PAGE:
Long years ago when I was enduring clinical pastoral education, a chaplaincy training program, required for the education of ministers at that time only in the Unitarian Universalist and Episcopal churches, my supervisor, an Episcopalian, said, "You know it's not really traditional Christians but Unitarians who are the 'people of the word.' I've never seen anyone else so concerned with the meaning and usage of words." I suspect that may well be true. It is sometimes merely words and their particular definitions that send us looking for a religion that will not have us saying words that we don't mean or force us to struggle for different interpretations of words. This is not trivial as many people think it is, although when it becomes overly analytical it can be. We share complicated ideas with words, and the more complicated the idea the more important it is that we have the right words to convey our meaning. Sometimes there are words that we hear and use that we will never be comfortable with because there are concepts that have no words precisely to describe them, to which the closest we can come is metaphor and poetry, but even those should at least try to keep the intent clear.
The dictionary is not always terribly helpful. It will give you the commonly accepted definitions, and if you are lucky it will use the word in a sentence for you. It will often give synonyms and antonyms. It will tell you the origin of a word, which often gives extra insight into its meaning. What it won't do, usually, is make judgments about a word. With the knowledge that language is always evolving, it will not mourn with some of us the increasing lack of specificity or subverted meaning of a word in popular usage.
A word that has been bothering me a lot recently is discipline. It is a concept I have always appreciated, an idea that has mattered to me for many reasons, but there are two places that I hear it all the time nowadays that I don't appreciate at all, even though in the first usage, at least, that I shall discuss, it is a usage long graced by tradition.
Discipline is a form of the word disciple, meaning one who follows a particular teaching with the commitment to become perfect in it him or herself and to bring others to a sense of its truth. It has meant a body of knowledge which it takes some time, effort, skill and commitment to master. It has also meant, by obvious connection, a quality of mastery of self, a refusal of self-indulgence in the pursuit of something not easy to attain.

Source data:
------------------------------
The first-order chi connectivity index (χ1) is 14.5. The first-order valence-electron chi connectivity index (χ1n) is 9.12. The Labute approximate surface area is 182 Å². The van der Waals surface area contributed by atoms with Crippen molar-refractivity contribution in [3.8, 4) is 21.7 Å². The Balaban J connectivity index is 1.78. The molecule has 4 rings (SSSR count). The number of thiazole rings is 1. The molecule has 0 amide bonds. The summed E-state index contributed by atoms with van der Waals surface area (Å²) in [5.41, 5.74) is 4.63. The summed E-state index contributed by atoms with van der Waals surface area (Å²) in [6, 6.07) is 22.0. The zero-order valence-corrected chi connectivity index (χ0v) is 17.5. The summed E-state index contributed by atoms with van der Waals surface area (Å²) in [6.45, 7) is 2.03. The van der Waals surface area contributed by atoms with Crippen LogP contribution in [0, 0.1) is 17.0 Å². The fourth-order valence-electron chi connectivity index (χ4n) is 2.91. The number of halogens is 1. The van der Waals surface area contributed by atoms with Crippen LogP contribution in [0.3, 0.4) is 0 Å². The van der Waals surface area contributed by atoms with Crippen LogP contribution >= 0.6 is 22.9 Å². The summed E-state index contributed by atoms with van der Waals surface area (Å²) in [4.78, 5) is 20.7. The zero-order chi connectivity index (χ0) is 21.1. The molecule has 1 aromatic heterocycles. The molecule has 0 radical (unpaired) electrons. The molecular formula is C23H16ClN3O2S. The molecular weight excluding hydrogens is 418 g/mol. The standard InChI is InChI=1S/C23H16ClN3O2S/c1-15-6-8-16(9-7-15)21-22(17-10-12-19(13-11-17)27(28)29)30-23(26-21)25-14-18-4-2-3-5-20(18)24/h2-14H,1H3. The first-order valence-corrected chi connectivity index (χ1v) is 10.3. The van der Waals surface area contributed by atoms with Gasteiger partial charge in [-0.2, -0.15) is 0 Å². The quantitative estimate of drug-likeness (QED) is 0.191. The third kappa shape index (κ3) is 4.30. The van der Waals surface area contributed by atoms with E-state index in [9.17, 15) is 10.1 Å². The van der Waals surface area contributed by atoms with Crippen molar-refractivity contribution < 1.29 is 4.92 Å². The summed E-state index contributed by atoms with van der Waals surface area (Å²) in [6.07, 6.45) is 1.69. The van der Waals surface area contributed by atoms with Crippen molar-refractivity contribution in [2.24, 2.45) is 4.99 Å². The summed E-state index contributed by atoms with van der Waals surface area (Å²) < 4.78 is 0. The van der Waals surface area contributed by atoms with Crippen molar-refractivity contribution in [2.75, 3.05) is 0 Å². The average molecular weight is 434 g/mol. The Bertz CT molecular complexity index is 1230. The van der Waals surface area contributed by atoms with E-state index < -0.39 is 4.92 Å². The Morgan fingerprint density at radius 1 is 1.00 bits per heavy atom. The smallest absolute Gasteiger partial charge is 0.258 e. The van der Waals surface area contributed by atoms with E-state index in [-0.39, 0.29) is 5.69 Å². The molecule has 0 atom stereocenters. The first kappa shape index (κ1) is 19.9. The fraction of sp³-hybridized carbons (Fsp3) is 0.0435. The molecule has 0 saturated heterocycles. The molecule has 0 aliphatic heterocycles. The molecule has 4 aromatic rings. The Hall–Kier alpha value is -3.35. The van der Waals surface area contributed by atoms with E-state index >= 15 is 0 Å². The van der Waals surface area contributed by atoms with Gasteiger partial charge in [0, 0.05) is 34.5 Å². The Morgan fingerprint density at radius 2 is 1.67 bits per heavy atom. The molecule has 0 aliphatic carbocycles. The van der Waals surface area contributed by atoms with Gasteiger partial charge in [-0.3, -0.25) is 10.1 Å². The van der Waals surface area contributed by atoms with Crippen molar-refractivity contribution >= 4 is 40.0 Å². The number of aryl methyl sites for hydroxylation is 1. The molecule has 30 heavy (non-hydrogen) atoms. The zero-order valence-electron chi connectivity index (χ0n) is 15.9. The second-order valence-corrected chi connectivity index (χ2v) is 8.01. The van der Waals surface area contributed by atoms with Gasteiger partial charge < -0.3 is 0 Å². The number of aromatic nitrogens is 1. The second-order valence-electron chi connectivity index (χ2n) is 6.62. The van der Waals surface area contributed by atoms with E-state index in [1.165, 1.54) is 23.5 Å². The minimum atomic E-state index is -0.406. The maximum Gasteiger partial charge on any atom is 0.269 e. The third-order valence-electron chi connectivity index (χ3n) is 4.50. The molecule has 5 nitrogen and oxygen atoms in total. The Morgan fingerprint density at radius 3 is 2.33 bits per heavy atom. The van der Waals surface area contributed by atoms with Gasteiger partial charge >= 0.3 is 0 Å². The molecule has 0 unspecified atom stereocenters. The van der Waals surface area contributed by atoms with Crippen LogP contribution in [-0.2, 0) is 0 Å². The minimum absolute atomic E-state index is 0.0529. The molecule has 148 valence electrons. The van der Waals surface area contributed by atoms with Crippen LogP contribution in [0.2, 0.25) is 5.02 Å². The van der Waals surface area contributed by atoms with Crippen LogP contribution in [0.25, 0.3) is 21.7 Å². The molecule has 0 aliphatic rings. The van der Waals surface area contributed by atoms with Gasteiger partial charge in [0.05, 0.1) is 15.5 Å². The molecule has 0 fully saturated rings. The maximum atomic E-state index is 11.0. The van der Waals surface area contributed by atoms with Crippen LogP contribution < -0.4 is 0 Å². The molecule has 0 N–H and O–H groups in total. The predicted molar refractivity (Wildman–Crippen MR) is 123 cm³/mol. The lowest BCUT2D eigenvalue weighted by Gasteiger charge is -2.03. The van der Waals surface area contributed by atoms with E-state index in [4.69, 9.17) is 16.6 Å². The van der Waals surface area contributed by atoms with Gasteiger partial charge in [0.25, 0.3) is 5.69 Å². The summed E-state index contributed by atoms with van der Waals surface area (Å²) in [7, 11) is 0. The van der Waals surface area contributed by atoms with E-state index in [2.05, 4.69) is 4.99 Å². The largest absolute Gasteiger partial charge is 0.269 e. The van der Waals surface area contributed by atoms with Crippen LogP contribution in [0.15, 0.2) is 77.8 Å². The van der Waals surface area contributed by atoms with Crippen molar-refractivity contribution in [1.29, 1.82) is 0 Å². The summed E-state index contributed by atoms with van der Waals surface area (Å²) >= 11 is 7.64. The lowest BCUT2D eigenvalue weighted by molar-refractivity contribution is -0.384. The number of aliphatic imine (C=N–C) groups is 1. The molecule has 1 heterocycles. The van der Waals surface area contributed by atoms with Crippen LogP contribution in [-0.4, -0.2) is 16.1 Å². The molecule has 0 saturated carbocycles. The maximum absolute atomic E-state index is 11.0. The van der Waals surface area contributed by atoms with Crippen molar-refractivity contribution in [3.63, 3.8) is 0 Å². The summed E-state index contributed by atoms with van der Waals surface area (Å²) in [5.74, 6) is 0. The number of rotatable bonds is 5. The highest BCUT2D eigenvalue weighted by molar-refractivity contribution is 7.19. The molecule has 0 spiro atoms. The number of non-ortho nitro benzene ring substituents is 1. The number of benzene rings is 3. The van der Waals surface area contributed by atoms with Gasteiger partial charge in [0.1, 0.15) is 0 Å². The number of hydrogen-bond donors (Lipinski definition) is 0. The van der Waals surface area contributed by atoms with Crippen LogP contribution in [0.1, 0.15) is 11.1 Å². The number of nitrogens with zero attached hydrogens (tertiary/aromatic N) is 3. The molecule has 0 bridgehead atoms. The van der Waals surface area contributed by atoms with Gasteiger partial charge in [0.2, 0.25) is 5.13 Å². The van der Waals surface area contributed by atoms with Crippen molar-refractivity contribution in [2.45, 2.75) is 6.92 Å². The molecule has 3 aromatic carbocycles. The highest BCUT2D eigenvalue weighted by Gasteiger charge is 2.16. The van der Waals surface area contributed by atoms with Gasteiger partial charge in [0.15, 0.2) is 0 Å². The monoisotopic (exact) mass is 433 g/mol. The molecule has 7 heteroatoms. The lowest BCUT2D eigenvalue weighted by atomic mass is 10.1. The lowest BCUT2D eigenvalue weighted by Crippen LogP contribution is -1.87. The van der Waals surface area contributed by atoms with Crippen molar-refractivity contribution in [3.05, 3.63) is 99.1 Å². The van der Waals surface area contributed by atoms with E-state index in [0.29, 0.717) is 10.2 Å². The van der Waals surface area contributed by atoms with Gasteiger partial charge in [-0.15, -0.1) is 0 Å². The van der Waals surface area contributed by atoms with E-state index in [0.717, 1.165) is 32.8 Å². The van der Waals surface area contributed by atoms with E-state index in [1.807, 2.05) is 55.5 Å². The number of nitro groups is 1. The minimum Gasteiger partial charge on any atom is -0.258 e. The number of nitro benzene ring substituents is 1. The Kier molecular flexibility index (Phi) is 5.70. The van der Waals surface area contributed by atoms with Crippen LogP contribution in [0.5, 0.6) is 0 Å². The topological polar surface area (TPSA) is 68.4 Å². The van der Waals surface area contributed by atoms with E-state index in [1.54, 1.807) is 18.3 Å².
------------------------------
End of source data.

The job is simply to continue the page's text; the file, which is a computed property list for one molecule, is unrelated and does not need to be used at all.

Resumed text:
In talking about the parlous state of public education in the United States, the most frequently heard comment among the majority of self-identified conservatives is that what the schools need is more discipline. In theory, I couldn't agree with them more. That's what education is about - bodies of knowledge and the commitment to attain them and the learning of self-mastery in the process of maturation. Except that's not really what they mean. They mean that teachers should be allowed to paddle students, or at least be given a freer hand in punishment. It is that other definition of discipline, a synonym that you will find in every dictionary: punishment. To discipline = to punish. Oh, they'll often say it means to train or to control, but then they have in bold italics: syn., to punish. In the dictionaries I checked, it was the only synonym given.
Well, I understand how it happened. There is a very widespread notion that pun-ishment is a good teaching tool particularly in the teaching of behavior. If people do something bad and you punish them, you teach them to control their behavior in future. They won't do it again because they don't want to be punished again, and be-cause they now know it was wrong. They have been disciplined and are, therefore, now disciplined. That's the way it's supposed to work, except that there is little evidence that it does work that way. Although swift retribution may have some controlling power, general educators and psychologists are very clear that that is not how learning occurs - except learning about how not to get punished, or how to get punished without other unpleasant consequences. It doesn't instill a love of learning, it doesn't create a conscience, it doesn't provide moral guidelines, it doesn't clarify a puzzling piece of information. It does teach the timid how to conform, how to avoid risk, what to fear.